Children of Massachusetts divorced parents are more likely to get divorced when compared to those who grew up in two-parent families and genetic factors are the primary explanation, according to a new study by researchers at Virginia Commonwealth University and Lund University in Sweden.
Why does divorce run in families?
The study's findings are notable because they diverge from the predominant narrative in divorce literature, which suggests that the offspring of divorced parents are more likely to get divorced themselves because they see their parents struggling to manage conflict or lacking the necessary commitment, and they grow up to internalize that behavior and replicate it in their own relationships.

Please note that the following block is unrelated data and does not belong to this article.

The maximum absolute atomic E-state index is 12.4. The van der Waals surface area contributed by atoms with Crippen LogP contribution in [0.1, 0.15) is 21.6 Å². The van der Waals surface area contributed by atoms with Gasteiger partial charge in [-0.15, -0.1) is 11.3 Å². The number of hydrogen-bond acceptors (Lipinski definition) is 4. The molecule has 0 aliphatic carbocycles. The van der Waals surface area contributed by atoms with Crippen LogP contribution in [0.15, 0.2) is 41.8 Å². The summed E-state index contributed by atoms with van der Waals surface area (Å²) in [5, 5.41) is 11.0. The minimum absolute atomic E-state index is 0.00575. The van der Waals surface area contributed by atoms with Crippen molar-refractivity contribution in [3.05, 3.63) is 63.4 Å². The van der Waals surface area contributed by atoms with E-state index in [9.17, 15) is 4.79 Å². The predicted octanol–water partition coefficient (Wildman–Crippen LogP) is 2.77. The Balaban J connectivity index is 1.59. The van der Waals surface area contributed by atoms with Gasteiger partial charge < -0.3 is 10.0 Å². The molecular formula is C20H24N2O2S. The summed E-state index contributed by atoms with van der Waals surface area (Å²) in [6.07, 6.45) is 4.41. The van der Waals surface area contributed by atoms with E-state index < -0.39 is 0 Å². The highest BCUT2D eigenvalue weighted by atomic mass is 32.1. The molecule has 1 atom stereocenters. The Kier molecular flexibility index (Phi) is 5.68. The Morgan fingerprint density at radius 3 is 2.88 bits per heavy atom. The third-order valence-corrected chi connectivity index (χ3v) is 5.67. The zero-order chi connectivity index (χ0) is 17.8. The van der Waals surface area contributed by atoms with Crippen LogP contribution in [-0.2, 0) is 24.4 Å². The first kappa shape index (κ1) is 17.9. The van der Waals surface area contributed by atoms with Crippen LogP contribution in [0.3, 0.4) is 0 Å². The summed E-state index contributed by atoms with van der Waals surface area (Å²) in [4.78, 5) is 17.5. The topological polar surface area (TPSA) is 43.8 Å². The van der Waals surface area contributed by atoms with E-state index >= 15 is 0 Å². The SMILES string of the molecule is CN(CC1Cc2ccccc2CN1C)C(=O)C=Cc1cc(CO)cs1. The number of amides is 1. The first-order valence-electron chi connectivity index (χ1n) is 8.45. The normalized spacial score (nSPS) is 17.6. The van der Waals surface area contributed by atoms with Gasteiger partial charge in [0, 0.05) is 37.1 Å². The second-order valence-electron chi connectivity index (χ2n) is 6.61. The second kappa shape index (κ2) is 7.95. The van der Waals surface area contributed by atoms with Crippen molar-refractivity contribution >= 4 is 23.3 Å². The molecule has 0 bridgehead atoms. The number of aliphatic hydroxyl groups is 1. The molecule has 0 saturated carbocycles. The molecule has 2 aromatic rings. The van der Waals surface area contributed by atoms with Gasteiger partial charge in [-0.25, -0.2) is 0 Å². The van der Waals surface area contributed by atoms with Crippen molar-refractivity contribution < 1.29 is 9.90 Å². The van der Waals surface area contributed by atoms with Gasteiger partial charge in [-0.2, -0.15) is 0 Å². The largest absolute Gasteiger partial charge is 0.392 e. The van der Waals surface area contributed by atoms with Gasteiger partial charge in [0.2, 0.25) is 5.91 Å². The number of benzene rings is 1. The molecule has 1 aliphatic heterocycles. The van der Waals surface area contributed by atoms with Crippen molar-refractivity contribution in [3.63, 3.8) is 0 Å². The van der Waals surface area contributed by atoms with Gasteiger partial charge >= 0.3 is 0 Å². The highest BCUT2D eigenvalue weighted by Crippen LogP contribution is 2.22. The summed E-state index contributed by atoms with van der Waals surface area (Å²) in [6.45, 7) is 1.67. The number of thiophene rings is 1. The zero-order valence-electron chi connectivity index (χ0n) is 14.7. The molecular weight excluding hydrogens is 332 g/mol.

Nearly all the prior literature emphasized that divorce was transmitted across generations psychologically. However these results contradict that, suggesting that genetic factors are more important.
By recognizing the role that genetics plays in the intergenerational transmission of divorce, therapists may be able to better identify more appropriate targets when helping distressed couples.
At present, the bulk of evidence on why divorce runs in families points to the idea that growing up with divorced parents weakens your commitment to and the interpersonal skills needed for marriage, so, if a distressed couple shows up in a therapist's office and finds, as part of learning about the partners' family histories, that one partner comes from a divorced family, then the therapist may make boosting commitment or strengthening interpersonal skills a focus of their clinical efforts.
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